Heisman snubs: Ranking the best seasons of the decade among Heisman contenders
Several were invited to New York. Presumably, all of them had a good time.
None of them came home with the biggest individual award in college football (that year, anyway).
All of them could have and perhaps should have.
Some years, the Heisman Trophy voters got it right. But not in all cases.
Here’s a look at the 7 best individual seasons this decade from players who didn’t win the Heisman Trophy.
7. Trent Richardson (2011)
Give it to another Alabama running back, 2 years later?
That had to be a line of thought among many voters. Robert Griffith III won the Heisman, edging Andrew Luck — who was a runner-up for the 2nd consecutive year.
Richardson finished 3rd, but his 2011 season was at least as good as 2009 winner Mark Ingram. He outrushed Ingram (1,679 to 1,658 and outscored him, too, 21 TDs to 17).
Others might suggest that Richardson wasn’t even the best RB in the country. Wisconsin’s Montee Ball, who finished 4th, ran for 1,933 yards and 33 TDs. Fair enough, but Richardson was the primary reason Alabama stayed in the national championship hunt (and eventually won it after the Heisman had been awarded).
6. Deshaun Watson (2015)
It wasn’t so much that Watson didn’t win the Heisman. But finishing a distant 3rd? That was outrageous considering the individual numbers and team accomplishments. Watson became the 1st player in FBS history to top 4,000 yards passing and 1,000 yards rushing in the same season. He set a program record for passing yards (4,104) and led Clemson to an undefeated regular season and No. 1 ranking in the College Football Playoff.
Derrick Henry won the Heisman. And he was tremendous and deserving. An absolute workhorse who also broke Herschel Walker’s single-season rushing record (2,219 yards) and led the Tide to a victory over Clemson.
It wasn’t an egregious injustice, but it wouldn’t have been had Watson won, either.
5. Amari Cooper (2014)
This was the vote in which I lost hope that a wide receiver will ever win this award again. (Just 3 in history have, the most recent being Desmond Howard in 1991.)
Cooper dominated in a way the SEC hadn’t seen. He won the receiving triple crown (124 catches, 1,724 yards and 16 TDs) by a landslide. He did this despite playing alongside a first-time starting QB in an offense that featured 2 running backs who topped 950 yards rushing.
Cooper had 5 games with double-digit catches, including a 13-224-3 TD stat line in the Iron Bowl. He followed with 12 more catches in the SEC title game. He had 3 200-yard receiving games — all against SEC competition.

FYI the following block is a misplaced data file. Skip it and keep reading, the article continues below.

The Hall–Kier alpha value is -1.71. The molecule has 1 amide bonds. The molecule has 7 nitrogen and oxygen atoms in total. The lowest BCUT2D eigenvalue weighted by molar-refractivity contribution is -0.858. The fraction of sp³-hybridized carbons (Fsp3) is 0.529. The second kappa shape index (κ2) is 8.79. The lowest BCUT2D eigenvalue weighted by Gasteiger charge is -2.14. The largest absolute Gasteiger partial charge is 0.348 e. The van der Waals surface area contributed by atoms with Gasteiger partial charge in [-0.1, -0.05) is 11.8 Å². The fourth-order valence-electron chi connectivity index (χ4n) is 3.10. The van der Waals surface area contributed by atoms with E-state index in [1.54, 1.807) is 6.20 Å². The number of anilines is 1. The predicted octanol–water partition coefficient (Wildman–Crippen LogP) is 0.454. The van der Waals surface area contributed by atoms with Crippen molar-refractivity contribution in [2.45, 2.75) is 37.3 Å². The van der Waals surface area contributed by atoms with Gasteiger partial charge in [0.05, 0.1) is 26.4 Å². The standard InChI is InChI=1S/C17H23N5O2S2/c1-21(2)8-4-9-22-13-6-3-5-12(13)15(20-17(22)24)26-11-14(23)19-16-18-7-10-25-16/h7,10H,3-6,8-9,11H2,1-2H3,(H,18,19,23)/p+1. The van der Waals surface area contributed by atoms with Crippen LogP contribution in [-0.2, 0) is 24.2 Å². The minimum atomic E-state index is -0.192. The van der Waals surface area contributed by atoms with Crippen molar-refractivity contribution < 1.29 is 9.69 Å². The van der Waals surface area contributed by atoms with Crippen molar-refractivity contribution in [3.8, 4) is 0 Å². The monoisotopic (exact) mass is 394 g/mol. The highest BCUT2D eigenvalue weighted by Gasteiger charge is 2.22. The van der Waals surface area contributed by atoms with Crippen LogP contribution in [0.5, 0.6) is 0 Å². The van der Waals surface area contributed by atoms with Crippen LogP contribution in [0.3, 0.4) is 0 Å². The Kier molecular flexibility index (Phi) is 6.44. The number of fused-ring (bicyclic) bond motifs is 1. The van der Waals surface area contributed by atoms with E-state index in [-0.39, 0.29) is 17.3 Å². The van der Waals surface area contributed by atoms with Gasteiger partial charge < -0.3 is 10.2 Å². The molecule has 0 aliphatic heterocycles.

Marcus Mariota won, putting up video game numbers against a weak Pac-12 field.
4. Johnny Manziel (2013)
Reigning Heisman winners are held to a different standard. That’s 1 reason Archie Griffin (1974, 1975) is the only 2-time winner in the trophy’s history.
A wild-card winner as a redshirt freshman in 2012, Manziel was a marked man in 2013.
He also was entering his draft-eligible season, which all but guaranteed he’d run less in 2013 than he did in 2012.
Instead, Manziel became just the 2nd SEC QB (at the time) to top 4,000 yards passing. He finished with 4,114 and 37 TDs. He also ran for 741 yards and 9 TDs. His total numbers (4,873, 46 TDs) exceeded 2013 Heisman winner Jameis Winston’s (4,276 total yards, 44 combined TDs).
But Manziel didn’t beat Bama — although he helped hang 42 on the Tide. A&M lost all 4 of its games against ranked opponents, and that no doubt hurt Manziel’s repeat bid.
Still … Manziel finished a distant 5th … behind QBs with significantly worse numbers: runner-up AJ McCarron (3,063 yards, 28 TDs) and 3rd-place finisher Jordan Lynch, a dual-threat who threw for 2,892 yards and 24 scores and ran for 1,920 yards and 23 more — against MAC competition.
3. Derek Carr (2013)
If Manziel has a legitimate gripe, which he does, imagine how Carr must feel.
All he did was become the 4th QB in FBS history to throw for 5,000 yards and 50 TDs in the same season.
He finished 8th in the voting.
2. Tua Tagovailoa (2018)
Blame it on Bama fatigue. Or maybe throw some shade at Nick Saban, who had to juggle Tagovailoa’s playing time because Jalen Hurts absolutely deserved snaps, too.
It was an impossible situation, but the rotation likely cost Tagovailao the Heisman. He finished with 43 TD passes (1 more than winner Kyler Murray) and 3,966 yards. Had he not given way almost every game at some point or been asked to ease off the gas, there is little doubt Tagovailoa would have broken the SEC single-season records for passing yards and TDs.
Until Joe Burrow this season, Tagovailoa’s 2018 was the best by a QB in SEC history. And his team was an undefeated SEC champion at the time of voting.
1. Deshaun Watson (2016)
Simply the biggest Heisman hose job of the decade.
Watson, who could have won the award in 2015 (see above), was even more spectacular in 2016. He broke his own school record for passing yards (4,593) and set the program mark for TD passes (41).
Both were SEC records, as well.
Every year is different, but Watson’s résumé was better than Winston’s or Mariota’s in the year they won.
Watson also outdueled eventual Heisman winner Lamar Jackson in their mid-season showdown — the ACC’s Game of the Century. Remember, Louisville was ranked No. 3 in the country. Clemson, despite being undefeated, was ranked No. 5.
Watson finished with 306 yards and 5 TD passes. (He also added 91 yards rushing.) He overcame 3 INTs by throwing 2 TD passes in the 4th quarter to rally for a 42-36 victory.
Watson went on to lead the Tigers to the national championship, cementing the greatest individual season in ACC history. Louisville finished with 4 losses.